She descends from the sky at the pace of a feather floating to earth and hovers about ten feet off the ground.

One last look never hurt anyone. It's one last look Matt Parkman is taking before he gets back in his car and drives home after a long day at the metaphorical office, which really encompassed several offices and a few labs. She had a violin… she must be playing for money somewhere, right? Parkman has never been homeless, and even with his various and diverse experiences with the Department of Homeland Security and the NYPD combined, he doesn't have a very in-depth understanding of what indigent life is like.

His stroll through the park is a steady and calm one, and even without the pretence of looking for the fugitive turncoat, such a thing could be just what the doctor ordered for the overworked agent. His gaze sweeps those still in the park in the foreboding yet mystical twilight hues, but they snag on the young woman in the air. It really shouldn't be that odd, really, but it is rare for Parkman to see such open use of Evolved abilities. How can he be blamed for staring?

She hovers there looking at the tree for a few moments longer, her back to the agent, then lifts a few more feet from the ground to pull level with a branch. This limb, once chosen, is used to sit upon. Maria sits like a woman does, but given her method of getting there it's perhaps equivalent to the mind with a bird in the form of a female human settling onto a perch as a bird might. Only then does her gaze find and settle on the man below. She watches him in return, her features taking on a bored expression of a sort. "Great," she murmurs. "Another one."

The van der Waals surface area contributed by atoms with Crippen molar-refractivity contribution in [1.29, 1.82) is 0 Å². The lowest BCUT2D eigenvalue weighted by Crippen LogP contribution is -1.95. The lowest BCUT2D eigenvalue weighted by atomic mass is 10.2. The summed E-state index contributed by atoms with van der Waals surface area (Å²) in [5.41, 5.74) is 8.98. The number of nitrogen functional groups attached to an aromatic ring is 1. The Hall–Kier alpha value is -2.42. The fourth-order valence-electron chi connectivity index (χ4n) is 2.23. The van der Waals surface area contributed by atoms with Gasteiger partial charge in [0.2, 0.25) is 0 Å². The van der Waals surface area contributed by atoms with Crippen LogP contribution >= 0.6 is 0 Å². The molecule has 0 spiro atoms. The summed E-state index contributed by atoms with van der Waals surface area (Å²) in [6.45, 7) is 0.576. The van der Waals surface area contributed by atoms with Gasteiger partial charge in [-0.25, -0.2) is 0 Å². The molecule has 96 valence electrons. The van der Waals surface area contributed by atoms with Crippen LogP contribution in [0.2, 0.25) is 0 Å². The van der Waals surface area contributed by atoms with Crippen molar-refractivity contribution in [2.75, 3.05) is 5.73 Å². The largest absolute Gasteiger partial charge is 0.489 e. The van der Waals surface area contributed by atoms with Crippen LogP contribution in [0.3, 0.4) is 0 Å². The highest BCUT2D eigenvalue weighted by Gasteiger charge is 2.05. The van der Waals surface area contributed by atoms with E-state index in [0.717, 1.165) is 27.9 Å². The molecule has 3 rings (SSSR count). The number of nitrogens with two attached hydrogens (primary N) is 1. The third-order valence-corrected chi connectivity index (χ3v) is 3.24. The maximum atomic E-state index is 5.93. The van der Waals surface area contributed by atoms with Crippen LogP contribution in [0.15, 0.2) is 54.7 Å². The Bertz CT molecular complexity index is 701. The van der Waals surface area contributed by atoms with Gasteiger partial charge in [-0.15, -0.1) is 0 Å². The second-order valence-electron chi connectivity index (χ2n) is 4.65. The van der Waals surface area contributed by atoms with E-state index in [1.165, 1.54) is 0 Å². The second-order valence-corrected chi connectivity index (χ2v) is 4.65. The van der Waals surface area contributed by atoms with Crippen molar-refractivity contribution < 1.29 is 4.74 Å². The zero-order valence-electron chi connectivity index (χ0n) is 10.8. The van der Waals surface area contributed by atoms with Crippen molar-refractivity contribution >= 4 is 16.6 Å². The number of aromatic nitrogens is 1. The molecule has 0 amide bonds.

It might be the tone in Maria's voice that prompts Parkman's actions, or it might be because he's had a long day wherein his actual control over his environment and security in his job performance was too lacking. It might also be Maria's flagrant exposition of her ability, though their isn't really a law against that.

"Ma'am?" Parkman says with a tired sort of sigh that is so characteristic of authority, "I'm going to need you to get out of that tree." His hand simultaneously pulls out his bi-fold badge wallet, which is flipped open to show the clout with which he makes such a command, from his inner coat pocket.

He steps toward the tree, even though it is only a short distance away, but he doesn't stop beneath it. Parkman keeps his distance, allowing the woman to have the space she may need in order to land on the ground without feeling threatened. The last thing Parkman needs or wants is to have her fly the coop, as it were.